Updated 04:25 PM EST, Thu, Dec 02, 2021

'Harry Potter' Books, Movies & Characters: Top 10 Facts You Need to Know Before 2015 Ends

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Although the "Harry Potter" books and films have come and gone, there's always something new about the boy who lived that Potterheads learn every day. 2015 was particularly a generous year for fans as more details about J.K. Rowling's masterpiece come to light.

And as the year winds down, more fun facts about and involving Hogwarts and beyond continue to emerge. Here is a list of 10 facts that fans would love to know about the saga:

1. With the popularity of the books, it feels like everyone has read them. Unfortunately, it isn't the case for singer Katy Perry, who was prohibited by her parents to read them, thanks to her conservative upbringing. "Growing up, I wasn't allowed to have any fantastical, enchanting stuff around me," she told People magazine.

2. These books really are magical. As per Refinery29, a research has found that the "Harry Potter" books can cast out prejudice. With students of all ages as participants, the Journal of Applied Social Psychology learned that those who read the books and identified with Harry Potter turned out to be more accepting and open to the stigmatized groups.

3. Rowling does not get tired of dropping bits of trivia about the "Harry Potter" books. This year, she revealed why Harry's son Albus Severus was named that way. The author also revealed, as per The Huffington Post, that Slytherin is no longer evil and that Harry cannot speak Parseltongue anymore.

4. There were a lot of options for the title of the fourth book in the series. After considering "Harry Potter and the Death Eaters," "Harry Potter and the Fire Goblet" and "Harry Potter and the Three Champions," Rowling ultimately went with "Harry Potter and the Goblet of Fire."

5. For those who are still wondering why the American edition of the first book in the series is called "Harry Potter and the Sorcerer's Stone" and not "Harry Potter and the Philosopher's Stone" (British edition), EW revealed it is because editor Arthur Levine, who holds the U.S. rights of the book did not feel that it put across the magical theme of the series, at least for the American readers.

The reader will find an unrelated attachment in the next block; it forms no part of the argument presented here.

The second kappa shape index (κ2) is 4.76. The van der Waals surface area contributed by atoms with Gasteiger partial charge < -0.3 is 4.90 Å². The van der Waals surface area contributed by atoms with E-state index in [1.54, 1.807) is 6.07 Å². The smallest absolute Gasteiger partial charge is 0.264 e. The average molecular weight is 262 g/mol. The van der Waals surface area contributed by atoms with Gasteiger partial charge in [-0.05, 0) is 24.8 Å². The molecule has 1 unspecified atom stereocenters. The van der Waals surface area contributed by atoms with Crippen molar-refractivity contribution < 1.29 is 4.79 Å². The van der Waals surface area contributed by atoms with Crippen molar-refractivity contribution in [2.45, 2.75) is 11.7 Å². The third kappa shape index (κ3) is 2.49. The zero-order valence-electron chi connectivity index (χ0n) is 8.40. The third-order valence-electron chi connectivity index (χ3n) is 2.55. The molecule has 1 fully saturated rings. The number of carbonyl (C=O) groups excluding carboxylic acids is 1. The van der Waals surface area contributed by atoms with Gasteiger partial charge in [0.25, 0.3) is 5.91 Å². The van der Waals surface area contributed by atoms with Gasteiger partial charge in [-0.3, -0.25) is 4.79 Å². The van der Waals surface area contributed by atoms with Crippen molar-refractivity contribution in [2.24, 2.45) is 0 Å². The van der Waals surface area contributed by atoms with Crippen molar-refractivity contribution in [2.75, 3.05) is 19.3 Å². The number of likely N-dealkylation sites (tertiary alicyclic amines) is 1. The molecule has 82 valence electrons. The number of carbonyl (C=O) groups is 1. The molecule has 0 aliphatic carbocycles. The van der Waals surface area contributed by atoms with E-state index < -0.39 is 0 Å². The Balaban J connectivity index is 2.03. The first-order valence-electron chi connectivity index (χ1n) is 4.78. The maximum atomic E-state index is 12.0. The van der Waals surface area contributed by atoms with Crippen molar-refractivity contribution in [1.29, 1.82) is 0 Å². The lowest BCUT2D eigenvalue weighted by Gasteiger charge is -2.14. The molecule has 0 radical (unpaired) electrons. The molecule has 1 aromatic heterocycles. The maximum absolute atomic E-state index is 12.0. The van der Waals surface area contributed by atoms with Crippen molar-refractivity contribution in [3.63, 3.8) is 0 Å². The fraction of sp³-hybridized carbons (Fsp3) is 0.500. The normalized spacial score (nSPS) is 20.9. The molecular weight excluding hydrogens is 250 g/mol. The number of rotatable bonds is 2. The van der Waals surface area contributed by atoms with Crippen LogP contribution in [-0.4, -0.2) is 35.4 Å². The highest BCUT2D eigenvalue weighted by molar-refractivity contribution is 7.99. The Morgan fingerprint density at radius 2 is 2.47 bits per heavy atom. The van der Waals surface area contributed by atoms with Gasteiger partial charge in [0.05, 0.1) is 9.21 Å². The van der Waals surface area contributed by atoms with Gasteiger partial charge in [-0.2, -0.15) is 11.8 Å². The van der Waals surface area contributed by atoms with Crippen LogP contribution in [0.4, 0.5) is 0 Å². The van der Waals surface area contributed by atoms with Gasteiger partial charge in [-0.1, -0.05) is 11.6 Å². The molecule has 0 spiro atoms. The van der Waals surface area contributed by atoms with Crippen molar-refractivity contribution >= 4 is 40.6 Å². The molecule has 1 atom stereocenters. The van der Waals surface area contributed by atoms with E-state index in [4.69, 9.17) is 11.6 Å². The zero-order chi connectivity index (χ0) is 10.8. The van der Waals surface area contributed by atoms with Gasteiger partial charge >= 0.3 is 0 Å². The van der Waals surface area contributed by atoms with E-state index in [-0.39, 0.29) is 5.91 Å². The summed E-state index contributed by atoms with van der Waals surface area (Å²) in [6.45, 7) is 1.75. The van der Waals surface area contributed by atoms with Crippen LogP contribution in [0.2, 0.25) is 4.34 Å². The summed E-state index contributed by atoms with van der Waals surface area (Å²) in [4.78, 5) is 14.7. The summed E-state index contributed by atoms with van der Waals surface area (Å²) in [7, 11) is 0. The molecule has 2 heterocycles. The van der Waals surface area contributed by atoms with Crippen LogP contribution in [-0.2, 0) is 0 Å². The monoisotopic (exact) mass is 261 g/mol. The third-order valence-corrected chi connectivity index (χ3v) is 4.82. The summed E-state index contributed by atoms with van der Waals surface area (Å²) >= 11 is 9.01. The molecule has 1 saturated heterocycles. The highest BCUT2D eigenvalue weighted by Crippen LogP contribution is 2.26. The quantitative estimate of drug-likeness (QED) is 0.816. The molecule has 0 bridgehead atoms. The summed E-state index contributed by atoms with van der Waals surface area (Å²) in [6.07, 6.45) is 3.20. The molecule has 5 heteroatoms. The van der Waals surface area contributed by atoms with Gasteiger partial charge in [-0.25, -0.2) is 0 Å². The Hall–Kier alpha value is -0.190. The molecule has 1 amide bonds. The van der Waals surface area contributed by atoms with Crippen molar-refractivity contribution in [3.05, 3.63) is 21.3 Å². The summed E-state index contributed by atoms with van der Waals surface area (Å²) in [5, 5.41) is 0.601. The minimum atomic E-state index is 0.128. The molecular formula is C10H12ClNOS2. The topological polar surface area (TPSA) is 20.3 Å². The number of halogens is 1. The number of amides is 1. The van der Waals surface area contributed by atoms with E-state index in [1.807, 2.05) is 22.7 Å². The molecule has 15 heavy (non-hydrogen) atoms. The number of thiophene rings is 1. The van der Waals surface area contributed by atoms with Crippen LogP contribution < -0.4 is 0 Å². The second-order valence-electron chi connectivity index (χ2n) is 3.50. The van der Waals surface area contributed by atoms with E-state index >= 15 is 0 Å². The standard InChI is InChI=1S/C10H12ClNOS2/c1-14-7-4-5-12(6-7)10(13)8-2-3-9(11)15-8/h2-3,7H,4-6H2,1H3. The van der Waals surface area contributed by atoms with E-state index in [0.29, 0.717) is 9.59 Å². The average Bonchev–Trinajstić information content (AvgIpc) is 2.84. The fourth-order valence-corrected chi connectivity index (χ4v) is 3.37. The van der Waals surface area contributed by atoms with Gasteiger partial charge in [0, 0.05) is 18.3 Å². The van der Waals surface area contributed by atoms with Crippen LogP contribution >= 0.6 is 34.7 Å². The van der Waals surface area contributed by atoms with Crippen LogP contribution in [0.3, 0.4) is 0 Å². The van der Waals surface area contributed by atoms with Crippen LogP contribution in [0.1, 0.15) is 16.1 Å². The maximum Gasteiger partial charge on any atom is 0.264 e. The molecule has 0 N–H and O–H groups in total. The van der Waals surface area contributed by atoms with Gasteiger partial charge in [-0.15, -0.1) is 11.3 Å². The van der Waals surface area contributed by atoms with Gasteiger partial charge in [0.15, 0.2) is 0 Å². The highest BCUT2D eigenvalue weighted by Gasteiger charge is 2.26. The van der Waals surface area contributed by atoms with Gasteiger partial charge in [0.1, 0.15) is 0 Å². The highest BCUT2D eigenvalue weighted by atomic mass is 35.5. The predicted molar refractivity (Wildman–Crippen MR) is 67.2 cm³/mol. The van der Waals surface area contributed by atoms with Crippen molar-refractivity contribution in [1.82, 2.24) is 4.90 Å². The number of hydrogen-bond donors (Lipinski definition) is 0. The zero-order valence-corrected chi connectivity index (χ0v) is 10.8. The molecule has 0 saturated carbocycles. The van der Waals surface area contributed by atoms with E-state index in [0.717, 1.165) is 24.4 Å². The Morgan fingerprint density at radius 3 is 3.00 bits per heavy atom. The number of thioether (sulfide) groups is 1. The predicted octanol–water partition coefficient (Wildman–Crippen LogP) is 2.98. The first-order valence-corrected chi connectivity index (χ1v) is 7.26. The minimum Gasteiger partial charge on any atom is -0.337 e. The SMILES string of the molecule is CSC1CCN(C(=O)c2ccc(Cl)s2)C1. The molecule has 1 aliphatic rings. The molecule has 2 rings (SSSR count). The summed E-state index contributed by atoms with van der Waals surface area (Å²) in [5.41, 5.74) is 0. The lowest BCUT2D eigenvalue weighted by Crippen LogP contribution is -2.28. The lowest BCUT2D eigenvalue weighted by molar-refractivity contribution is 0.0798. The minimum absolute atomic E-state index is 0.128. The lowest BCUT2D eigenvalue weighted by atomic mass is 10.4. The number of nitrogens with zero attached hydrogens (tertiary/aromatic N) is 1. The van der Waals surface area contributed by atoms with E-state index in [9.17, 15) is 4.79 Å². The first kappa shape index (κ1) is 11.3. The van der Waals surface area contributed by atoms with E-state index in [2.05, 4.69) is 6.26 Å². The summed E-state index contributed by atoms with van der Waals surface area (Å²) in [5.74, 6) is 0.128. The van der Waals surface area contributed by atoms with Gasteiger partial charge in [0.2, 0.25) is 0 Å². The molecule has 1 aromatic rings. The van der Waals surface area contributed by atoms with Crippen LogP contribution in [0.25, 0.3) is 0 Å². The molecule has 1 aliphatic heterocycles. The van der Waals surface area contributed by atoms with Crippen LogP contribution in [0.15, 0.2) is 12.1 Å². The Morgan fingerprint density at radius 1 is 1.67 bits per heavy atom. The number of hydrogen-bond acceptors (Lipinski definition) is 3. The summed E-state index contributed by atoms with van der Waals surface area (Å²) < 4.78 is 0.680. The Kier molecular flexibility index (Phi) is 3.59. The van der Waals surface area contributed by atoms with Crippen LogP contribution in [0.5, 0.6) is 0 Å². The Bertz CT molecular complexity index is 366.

6. This American and British terminologies also led Levine to list 71 questions about "Harry Potter and the Deathly Hallows." An annotation, as listed by EW, read :"If you mean underpants and not trousers here, can we spell out 'underpants' for the U.S., so readers understand fully how embarrassing this is for Ron?"

7. Bloomsbury had something called an HP Bible, a guide that lists the spells and characters in the book, that helped them make sure they were consistent as they edited the books.

8. In the midst of Rowling's saga's popularity and the wait for the sixth installment, Bloomsbury founder and chief executive Nigel Newton was careful not to leak anything about "Harry Potter and the Half Blood Prince."

Newton recalled how Rowling's then-agent masked their meet up for the manuscript with a drinking session. "I was almost frightened to be in physical possession of [the manuscript]," Newton said via EW, adding that he hid it under his bed.  

9. Bloomsbury had more bids to keep the manuscript from prying eyes. The manuscript from "Deathly Hallows" was cloaked by the publisher by naming the files "Edinburgh Potmakers" and "The Life and Times of Clara Rose Lovett."

10. Finally, to make sure that no leaks online will take place, Bloomsbury made sure to store the manuscript were stored in editor Emma Matthewson's computer that wasn't attached to the Internet. "No hacking in the world could get at something that wasn't plugged-in."

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